Gov. Walz has talked openly about his intention to propose a comprehensive transportation package that includes a gas tax increase, tab fee increase and other new revenues for transportation. His administration made good on those promises in Tuesday’s budget release by proposing a package that would result in a net increase in funding by more than $8.5 billion over the next 10 years from a variety of sources. The proposal would undo past statutory dedications of general fund revenues to transportation and replaces them with constitutionally dedicated funding sources.
Here are the major highlights, courtesy of MnDOT:
- Initiates a 20-cent gas tax increase (phased-in over two years) and indexing the gas tax to inflation (beginning in FY 2023) to raise approximately $6.5 billion over 10 years
- Increases the registration tax (increased tax rate from 1.25 percent to 1.5 percent and base tax fee from $10 to $45; change the depreciation schedule) to raise approximately $4 billion over 10 years
- Increases the motor vehicle sales tax from 6.5 percent to 6.875 percent to raise approximately $300 million for roads and bridges over 10 years, with additional funds raised for transit purposes
- Authorizes $2 billion in trunk highway bonds over eight years starting in 2022
- Proposes an increase to the Working Family Credit of $100 for each single or head of household recipient and $200 for each married filing jointly recipient to offset gas tax increases for low-income Minnesotans
More information can be found at dot.state.mn.us/transportationfunding/.
What the Walz plan means for city streets
The large increase in revenues flowing through the constitutionally dedicated system will have immediate benefits for Municipal State Aid (MSA) cities—those with a population over 5,000. Cities over 5,000 can find what the budget proposal would mean for them by clicking HERE.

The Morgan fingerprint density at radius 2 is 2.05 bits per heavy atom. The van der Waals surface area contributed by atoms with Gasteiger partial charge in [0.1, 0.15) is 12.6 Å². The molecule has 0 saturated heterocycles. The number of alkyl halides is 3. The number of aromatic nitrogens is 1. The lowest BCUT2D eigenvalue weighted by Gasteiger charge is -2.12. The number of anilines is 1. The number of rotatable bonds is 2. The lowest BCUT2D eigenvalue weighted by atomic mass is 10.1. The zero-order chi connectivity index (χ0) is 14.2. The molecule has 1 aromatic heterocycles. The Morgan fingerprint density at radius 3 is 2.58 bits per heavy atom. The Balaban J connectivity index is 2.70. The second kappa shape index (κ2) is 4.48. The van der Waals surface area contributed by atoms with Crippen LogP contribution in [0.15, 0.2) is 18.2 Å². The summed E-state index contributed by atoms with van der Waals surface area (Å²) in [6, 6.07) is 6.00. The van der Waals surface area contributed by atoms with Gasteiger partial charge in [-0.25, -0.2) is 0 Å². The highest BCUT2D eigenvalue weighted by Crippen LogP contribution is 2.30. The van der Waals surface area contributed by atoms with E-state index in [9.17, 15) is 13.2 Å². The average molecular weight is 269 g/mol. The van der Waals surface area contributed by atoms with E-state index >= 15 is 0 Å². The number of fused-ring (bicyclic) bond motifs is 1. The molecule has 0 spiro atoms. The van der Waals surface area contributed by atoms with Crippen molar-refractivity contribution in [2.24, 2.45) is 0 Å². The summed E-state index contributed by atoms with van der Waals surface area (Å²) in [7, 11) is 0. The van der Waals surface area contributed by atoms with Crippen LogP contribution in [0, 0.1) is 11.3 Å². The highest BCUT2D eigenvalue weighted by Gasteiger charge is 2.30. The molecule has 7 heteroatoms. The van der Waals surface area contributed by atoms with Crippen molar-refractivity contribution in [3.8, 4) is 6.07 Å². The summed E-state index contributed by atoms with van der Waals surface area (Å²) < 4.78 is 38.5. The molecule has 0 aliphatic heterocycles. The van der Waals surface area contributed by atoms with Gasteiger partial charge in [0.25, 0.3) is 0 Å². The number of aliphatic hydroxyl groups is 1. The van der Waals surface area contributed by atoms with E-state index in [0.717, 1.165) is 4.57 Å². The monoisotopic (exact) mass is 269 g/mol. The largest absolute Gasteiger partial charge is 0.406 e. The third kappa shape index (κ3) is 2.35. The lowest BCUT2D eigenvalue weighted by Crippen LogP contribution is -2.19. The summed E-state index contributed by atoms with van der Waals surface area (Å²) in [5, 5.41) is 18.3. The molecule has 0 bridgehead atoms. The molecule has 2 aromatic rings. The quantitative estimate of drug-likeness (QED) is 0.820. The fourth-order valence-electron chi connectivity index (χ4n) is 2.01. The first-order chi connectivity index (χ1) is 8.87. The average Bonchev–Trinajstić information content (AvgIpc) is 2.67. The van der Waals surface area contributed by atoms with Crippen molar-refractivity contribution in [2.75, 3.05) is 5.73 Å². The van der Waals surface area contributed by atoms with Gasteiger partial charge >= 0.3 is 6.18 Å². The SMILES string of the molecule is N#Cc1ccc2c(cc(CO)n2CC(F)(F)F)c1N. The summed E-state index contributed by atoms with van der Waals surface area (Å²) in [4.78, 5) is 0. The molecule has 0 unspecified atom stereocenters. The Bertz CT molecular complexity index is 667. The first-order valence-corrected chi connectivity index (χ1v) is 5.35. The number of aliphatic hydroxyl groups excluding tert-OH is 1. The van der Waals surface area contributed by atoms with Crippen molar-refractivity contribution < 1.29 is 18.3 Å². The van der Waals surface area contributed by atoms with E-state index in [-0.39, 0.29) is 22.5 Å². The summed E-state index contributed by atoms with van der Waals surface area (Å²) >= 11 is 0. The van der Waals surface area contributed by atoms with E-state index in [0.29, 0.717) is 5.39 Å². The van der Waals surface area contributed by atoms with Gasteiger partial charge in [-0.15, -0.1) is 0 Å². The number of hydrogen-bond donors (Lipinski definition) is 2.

For cities under 5,000, the answer is a little more nuanced. The bill does not currently include funding for the Small Cities Assistance Program, but the administration has communicated to us that they would like to work actively with the Legislature and stakeholders to find a sustainable, dedicated funding source for all cities. The primary reason small cities don’t appear in this proposal is that the Walz Administration chose to avoid putting general fund dollars toward transportation purposes, opting to rely on existing dedicated sources instead. There is not currently a constitutionally dedicated source for small city streets.
What the Walz plan means for highway expansions
While the Walz plan does not mention Corridors of Commerce by name, the total transportation funding package would fund the state’s transportation system at a level that would allow for expansion projects to be addressed in MnDOT’s regular program, not a special program like Corridors. In fact, shortly after the budget release, MnDOT released a list of projects—including some expansion projects—that the agency would intend to add to its 10-year construction plans if this full package is adopted. You can find that project list HERE.
If you have any questions about the Governor’s transportation plan and how it could impact Greater Minnesota communities, please contact CGMC transportation lobbyist Shane Zahrt at email@example.com.